Let’s break these down and explore them further. A consultation will very often start with the patient describing what it is about their teeth that bothers them. This might include crowding, irregular spacing, or a poor bite. Usually, the consultation quickly moves on at this point to a clinical examination but it is always worth exploring this first part in more detail to gain a better understanding of the impact their teeth are having on them. Questions such as ‘what is it about your smile that you do not like’ followed up by ‘how does this make you feel’ or ‘what impact does this have on you’ can lead to a greater awareness of patient motivations and using this information later in the consultation can help you to move closer to a commitment to start treatment. From a patient’s perspective, it also shows you have a genuine interest in them as a person which is one of the key areas when considering improving patient engagement.
When asking about their thoughts about different brace types, remember the patient would have already undertaken some research or been exposed to marketing which is likely to have helped them to reach a decision about the treatment of choice. To help you guide them towards the best option, you will need to gain an insight into their understanding of the merits of their preferred system. If a patient states they are looking for aligners (or more likely will simply name one system), you could explore what it is about aligners that appeals to them and if they mention they are looking for something which is quite discreet, this will enable you to later explore alternatives such as clear labial braces or lingual braces, both of which meet their criteria.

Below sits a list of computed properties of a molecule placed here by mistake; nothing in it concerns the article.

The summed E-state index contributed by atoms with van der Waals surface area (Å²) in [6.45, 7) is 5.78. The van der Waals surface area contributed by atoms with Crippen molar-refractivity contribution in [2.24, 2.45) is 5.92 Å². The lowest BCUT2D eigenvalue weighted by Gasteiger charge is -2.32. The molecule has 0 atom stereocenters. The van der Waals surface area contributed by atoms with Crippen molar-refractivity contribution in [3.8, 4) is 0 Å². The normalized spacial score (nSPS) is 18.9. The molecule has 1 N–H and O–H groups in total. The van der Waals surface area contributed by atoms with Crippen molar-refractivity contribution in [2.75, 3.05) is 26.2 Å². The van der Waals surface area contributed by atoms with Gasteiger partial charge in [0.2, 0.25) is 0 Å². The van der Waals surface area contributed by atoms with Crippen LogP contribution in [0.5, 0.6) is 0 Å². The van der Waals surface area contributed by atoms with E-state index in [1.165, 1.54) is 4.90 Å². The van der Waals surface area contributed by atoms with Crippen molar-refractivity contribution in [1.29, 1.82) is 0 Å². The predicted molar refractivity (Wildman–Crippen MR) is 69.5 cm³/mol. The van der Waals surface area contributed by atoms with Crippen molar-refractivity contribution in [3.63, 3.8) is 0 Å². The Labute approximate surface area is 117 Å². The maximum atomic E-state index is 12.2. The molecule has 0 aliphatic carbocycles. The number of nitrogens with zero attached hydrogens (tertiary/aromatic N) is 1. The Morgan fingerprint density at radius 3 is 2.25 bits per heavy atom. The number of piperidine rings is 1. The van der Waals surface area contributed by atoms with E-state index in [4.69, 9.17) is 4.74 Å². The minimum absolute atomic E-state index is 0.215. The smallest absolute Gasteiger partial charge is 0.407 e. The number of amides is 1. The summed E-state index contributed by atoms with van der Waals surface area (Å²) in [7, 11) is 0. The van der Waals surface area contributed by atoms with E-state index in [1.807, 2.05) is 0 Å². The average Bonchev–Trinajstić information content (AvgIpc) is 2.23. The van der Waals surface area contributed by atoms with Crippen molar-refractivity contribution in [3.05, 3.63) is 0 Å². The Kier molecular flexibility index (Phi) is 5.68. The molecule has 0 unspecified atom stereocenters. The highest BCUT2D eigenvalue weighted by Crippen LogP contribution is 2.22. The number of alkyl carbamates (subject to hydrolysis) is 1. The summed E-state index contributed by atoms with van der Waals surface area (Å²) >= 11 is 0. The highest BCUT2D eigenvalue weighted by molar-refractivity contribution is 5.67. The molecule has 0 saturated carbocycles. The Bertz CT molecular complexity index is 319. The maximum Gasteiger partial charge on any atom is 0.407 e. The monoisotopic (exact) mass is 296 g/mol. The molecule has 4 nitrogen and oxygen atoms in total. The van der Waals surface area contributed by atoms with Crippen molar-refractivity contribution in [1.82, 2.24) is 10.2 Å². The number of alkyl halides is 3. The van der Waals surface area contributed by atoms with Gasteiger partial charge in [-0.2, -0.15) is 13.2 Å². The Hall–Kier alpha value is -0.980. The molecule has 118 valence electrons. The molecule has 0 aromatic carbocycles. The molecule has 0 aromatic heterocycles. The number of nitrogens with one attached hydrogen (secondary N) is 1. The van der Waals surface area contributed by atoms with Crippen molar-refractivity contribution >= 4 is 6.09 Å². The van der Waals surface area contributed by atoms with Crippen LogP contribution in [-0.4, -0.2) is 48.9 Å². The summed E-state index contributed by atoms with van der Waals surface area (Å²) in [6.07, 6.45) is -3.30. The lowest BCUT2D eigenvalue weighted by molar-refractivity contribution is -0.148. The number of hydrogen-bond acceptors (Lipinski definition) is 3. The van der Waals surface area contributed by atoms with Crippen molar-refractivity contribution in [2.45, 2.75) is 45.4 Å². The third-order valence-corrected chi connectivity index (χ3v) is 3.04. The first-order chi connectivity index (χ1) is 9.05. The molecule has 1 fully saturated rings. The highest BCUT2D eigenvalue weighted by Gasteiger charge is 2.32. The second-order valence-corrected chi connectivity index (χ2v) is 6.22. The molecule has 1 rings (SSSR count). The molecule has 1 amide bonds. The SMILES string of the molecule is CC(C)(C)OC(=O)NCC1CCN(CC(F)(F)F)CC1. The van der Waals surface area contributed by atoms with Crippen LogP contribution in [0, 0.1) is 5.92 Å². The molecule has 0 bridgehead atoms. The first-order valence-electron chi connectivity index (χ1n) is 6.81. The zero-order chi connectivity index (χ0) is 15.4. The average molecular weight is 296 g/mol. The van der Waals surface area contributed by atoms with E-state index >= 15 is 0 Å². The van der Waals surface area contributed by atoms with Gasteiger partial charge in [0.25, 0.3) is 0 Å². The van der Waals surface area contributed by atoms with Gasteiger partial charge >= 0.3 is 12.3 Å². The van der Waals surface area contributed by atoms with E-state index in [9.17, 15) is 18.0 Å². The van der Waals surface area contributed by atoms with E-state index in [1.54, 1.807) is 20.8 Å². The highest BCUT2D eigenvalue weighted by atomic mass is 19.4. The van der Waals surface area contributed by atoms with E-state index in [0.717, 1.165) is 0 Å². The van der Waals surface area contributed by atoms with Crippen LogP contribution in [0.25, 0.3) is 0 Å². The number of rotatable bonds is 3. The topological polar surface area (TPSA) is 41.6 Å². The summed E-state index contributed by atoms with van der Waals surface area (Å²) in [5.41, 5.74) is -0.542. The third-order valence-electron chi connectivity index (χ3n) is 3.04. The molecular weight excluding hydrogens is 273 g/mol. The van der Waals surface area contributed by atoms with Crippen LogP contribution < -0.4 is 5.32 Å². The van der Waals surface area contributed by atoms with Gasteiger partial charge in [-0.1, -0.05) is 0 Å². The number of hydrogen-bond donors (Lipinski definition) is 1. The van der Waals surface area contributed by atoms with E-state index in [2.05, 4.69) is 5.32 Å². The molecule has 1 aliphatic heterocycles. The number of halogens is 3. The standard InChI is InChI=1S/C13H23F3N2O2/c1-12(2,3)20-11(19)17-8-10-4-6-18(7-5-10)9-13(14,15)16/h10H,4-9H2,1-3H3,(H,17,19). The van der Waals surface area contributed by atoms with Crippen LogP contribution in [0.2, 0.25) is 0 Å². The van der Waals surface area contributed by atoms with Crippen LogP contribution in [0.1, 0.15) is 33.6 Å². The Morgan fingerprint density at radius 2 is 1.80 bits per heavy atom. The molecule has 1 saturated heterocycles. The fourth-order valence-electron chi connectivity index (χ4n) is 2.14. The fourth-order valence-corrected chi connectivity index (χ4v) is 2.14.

Using typodonts is a great way to highlight the merits of each brace type but there is something even better than this and that is having a member of the team in treatment and letting them show off their brace and talk about their experience. Patients welcome the opportunity to talk to someone else in treatment and often the quality of advice received is considered more authentic and influential in their decision making than that received from the clinician.
The final area to explore is the desired outcomes from treatment. Using the information you gained earlier about their motivations for treatment, you should explore what the patient is looking to achieve and how they are hoping to feel once their treatment is complete. Whilst there is much debate about how orthodontics impacts other social factors, most patients would want to feel more confident about their smile and for it to have a positive impact on their work or personal life.